5 Reasons I Am Thankful for My Ileostomy


Let me set the scene:

The doctor enters the post-op area of the procedure room where I am lying on the gurney a bit groggy from my colonoscopy and says, gently, “Is your wife in the waiting room?” I nod in the affirmative, and quietly say, despite the fog surrounding my brain from the medication, “Well, that doesn’t sound good… Oh, and I wasn’t under for very long, was I.” He takes a deep breath and responds with a nod of his head and quickly leaves to bring back my wife.  They return and she looks concerned. We both turn to him like two good school children waiting
to be schooled in the findings. The gurney is next to the window, which overlooks part of West Philadelphia and my doctor moves around the bed and holds the slides up to catch the light streaming through the window.

He starts talking and pointing to lesions and tissue and cloudy spots that mean so much more to him than they would ever mean to me, and I finally interrupt his report and say, “So, what does all of this mean?” He smiles and calmly says, “OK, fair question… you have been having recurring blockages and terrible obstructions because the lining of your colon has collapsed and I was not able to advance the scope very far into your system because I couldn’t risk rupturing the wall. After all of these years, your system is so diseased and so damaged, that the chronic disease you have fought for so long has now become life-threatening.”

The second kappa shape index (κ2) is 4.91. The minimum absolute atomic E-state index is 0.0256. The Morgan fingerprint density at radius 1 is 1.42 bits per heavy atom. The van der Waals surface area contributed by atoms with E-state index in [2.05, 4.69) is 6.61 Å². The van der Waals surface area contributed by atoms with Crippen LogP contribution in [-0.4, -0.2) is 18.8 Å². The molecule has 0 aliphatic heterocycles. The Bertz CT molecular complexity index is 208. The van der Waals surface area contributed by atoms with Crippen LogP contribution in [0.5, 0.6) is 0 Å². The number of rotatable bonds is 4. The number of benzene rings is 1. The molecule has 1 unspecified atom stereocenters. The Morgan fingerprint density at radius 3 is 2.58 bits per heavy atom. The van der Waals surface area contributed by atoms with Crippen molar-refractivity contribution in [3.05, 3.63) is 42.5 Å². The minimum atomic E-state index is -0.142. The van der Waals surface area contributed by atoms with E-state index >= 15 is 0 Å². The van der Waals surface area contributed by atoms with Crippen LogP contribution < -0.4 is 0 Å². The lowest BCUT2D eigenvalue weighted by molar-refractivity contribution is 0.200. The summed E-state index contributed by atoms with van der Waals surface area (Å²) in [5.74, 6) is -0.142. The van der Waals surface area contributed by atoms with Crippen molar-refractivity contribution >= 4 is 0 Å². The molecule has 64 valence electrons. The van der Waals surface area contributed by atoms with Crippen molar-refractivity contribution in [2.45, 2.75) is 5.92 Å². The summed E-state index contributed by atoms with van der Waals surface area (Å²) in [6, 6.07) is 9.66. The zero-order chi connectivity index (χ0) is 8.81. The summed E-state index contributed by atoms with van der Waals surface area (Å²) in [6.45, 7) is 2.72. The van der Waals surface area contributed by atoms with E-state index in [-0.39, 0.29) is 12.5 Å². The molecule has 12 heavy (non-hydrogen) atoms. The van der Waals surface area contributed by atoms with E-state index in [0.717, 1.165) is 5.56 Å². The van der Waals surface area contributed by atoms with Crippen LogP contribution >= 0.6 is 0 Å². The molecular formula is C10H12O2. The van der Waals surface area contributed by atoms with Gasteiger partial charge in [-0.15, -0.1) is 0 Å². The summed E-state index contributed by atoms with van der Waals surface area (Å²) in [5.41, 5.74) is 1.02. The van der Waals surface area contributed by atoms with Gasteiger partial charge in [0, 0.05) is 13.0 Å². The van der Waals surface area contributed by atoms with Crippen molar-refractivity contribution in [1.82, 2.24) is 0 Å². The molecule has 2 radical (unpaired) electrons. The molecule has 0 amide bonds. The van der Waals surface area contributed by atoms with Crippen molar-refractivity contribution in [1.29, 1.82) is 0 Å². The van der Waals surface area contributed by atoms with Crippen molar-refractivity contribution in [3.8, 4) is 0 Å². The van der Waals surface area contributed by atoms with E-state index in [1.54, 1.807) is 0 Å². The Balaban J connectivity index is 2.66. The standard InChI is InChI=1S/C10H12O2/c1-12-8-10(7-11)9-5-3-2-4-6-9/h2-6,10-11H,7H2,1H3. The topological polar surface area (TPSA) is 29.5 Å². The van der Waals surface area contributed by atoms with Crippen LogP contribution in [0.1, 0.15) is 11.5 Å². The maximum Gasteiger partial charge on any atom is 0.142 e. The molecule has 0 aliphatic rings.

I try to absorb this simple but powerful message and I know, without even asking, what this means and realize I now face the outcome I spent 22 years fearing might happen. I look him square in the eye and say, “So, this means we go in and remove my, what?” He proceeds to explain that I must see a surgeon immediately and that they will need to remove my anus, rectum and colon, possibly more of my small intestine in addition in order to get this disease under control and to save my life. So, for the first time in my life, the “possibility” of needing an ostomy has quickly become my reality.

We make an appointment with the surgeon he refers me to, the best ostomy surgeon around, and as we are driving home, my head is simultaneously swirling in a thousand directions. What about work; what do I say to people; how will I live with this; what can I do with an ostomy; what can’t I do with an ostomy; will this change my life; of course this will change my life but will this make my life better; and the toughest one, can I really even do this?

So, why would I be thankful for my ostomy, you might ask? My ostomy is totally a part of who I am and not something that happened “to” me, but something that has become a part of me! It is as natural a thing as my arm or leg and the care and maintenance are so ingrained that I truthfully don’t think about ever going to the bathroom any other way! So, in an effort to help people who are struggling with this possible outcome, let me recount why I am so thankful for my ileostomy.